Zawadzki and Luft have also established themselves as excellent and dynamic live performers. I first discovered Zawadzki and her music in 2012 when she led a band featuring Kit Downes (keyboards), Alex Roth (guitar) and Jon Scott (drums) at a packed Green Note as part of the 2012 EFG London Jazz Festival. I also a recall a more subdued performance at Cowbridge Church as part of the Vale of Glamorgan Music Festival, this show more folk and classically orientated with Zwadzki performing as part of a trio featuring Roth and a cellist whose name currently escapes me. This was a themed performance with the various pieces linked by a lunar theme.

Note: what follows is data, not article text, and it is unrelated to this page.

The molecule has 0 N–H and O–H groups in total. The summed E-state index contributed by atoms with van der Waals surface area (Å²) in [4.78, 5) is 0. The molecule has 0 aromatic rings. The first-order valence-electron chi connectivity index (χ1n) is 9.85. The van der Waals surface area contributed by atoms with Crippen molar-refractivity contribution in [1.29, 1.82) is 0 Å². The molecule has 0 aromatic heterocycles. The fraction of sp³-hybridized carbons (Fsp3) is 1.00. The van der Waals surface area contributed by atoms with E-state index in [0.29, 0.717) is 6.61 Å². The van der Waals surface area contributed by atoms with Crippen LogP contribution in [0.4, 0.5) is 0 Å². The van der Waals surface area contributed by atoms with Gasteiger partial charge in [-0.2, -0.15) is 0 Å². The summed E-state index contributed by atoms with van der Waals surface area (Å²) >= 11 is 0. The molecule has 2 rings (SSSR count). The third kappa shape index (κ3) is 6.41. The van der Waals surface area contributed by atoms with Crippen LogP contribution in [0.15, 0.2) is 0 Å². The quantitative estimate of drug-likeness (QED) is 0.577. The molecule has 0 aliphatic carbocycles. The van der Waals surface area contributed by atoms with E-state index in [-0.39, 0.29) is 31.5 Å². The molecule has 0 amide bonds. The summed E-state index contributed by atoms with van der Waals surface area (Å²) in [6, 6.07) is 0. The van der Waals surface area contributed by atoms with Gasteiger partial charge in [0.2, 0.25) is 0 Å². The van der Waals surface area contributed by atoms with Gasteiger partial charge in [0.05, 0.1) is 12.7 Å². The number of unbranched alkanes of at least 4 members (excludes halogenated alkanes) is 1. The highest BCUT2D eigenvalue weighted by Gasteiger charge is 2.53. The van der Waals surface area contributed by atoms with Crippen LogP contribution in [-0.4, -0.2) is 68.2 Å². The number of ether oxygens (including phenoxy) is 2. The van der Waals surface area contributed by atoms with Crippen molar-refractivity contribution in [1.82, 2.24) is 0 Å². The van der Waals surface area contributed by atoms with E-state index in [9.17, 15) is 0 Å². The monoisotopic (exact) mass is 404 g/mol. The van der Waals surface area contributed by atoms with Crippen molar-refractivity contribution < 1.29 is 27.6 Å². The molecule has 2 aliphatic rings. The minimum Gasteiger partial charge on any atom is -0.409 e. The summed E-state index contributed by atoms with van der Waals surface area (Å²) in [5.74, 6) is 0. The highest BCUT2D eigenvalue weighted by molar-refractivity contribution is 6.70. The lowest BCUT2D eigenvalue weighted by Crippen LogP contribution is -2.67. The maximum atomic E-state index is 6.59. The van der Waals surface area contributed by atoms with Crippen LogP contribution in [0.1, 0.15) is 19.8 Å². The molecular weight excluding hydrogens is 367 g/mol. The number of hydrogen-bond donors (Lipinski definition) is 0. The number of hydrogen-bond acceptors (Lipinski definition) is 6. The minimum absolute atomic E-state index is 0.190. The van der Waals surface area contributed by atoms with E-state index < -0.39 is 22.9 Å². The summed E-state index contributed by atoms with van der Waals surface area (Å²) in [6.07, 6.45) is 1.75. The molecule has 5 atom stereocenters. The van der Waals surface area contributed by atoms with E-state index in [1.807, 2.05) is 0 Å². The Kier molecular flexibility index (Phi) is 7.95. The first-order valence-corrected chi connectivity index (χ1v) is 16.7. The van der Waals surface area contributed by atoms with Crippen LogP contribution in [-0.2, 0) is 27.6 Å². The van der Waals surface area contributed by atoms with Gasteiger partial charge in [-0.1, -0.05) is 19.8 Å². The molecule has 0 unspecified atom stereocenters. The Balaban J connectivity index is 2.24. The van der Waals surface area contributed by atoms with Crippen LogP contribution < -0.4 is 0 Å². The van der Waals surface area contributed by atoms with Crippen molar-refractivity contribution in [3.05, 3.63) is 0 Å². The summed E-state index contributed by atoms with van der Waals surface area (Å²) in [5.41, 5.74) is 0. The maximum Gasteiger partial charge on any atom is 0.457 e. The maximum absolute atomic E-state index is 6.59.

I have also seen Zawadzki performing as a sidewoman with artists such as guitarist Moss Freed,  saxophonist Phil Meadows and trombonist Raph Clarkson.
The Green Note show forms part of my Festival coverage here;

More recently Luft brought his working band, an exceptional quintet featuring Joe Wright (sax), Joe Webb (keyboards), Tom McCredie (bass) and Corrie Dick (drums) to The Hive in Shrewsbury, where they proceeded to deliver one of the best performances that I’ve ever seen at this venue.
Review here;

Turning again to tonight’s livestream concert, which saw the duo beginning with their unique interpretation of the song “Willow Weep For Me”, written in 1932 by Ann Ronell. Zawadzki and Luft delivered a typically adventurous arrangement that featured Zawadzki’s pure but highly flexible voice singing wordlessly as well as delivering the suitably lachrymose lyric.